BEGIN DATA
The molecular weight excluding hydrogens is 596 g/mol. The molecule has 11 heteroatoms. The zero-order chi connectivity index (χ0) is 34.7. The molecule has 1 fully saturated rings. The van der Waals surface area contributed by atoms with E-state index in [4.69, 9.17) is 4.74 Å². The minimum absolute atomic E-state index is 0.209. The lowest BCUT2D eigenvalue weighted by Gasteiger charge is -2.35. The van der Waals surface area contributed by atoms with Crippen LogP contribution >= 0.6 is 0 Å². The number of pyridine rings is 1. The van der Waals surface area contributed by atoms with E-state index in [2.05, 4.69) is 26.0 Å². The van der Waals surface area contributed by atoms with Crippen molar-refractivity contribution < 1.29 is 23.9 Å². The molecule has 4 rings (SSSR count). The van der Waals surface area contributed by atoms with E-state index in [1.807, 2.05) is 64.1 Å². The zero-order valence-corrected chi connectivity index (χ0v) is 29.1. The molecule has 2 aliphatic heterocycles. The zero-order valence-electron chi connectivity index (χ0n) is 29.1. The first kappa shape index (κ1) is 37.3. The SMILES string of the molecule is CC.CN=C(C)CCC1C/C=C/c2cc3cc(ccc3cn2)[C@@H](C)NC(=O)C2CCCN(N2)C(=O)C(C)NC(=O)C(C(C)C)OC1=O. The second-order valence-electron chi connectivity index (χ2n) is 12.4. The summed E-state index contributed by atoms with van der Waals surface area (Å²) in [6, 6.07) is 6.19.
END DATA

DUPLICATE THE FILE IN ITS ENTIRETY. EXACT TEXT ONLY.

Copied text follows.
The molecular weight excluding hydrogens is 596 g/mol. The molecule has 11 heteroatoms. The zero-order chi connectivity index (χ0) is 34.7. The molecule has 1 fully saturated rings. The van der Waals surface area contributed by atoms with E-state index in [4.69, 9.17) is 4.74 Å². The minimum absolute atomic E-state index is 0.209. The lowest BCUT2D eigenvalue weighted by Gasteiger charge is -2.35. The van der Waals surface area contributed by atoms with Crippen LogP contribution >= 0.6 is 0 Å². The number of pyridine rings is 1. The van der Waals surface area contributed by atoms with E-state index in [2.05, 4.69) is 26.0 Å². The van der Waals surface area contributed by atoms with Crippen molar-refractivity contribution < 1.29 is 23.9 Å². The molecule has 4 rings (SSSR count). The van der Waals surface area contributed by atoms with E-state index in [1.807, 2.05) is 64.1 Å². The zero-order valence-corrected chi connectivity index (χ0v) is 29.1. The molecule has 2 aliphatic heterocycles. The zero-order valence-electron chi connectivity index (χ0n) is 29.1. The first kappa shape index (κ1) is 37.3. The SMILES string of the molecule is CC.CN=C(C)CCC1C/C=C/c2cc3cc(ccc3cn2)[C@@H](C)NC(=O)C2CCCN(N2)C(=O)C(C)NC(=O)C(C(C)C)OC1=O. The second-order valence-electron chi connectivity index (χ2n) is 12.4. The summed E-state index contributed by atoms with van der Waals surface area (Å²) in [6, 6.07) is 6.19.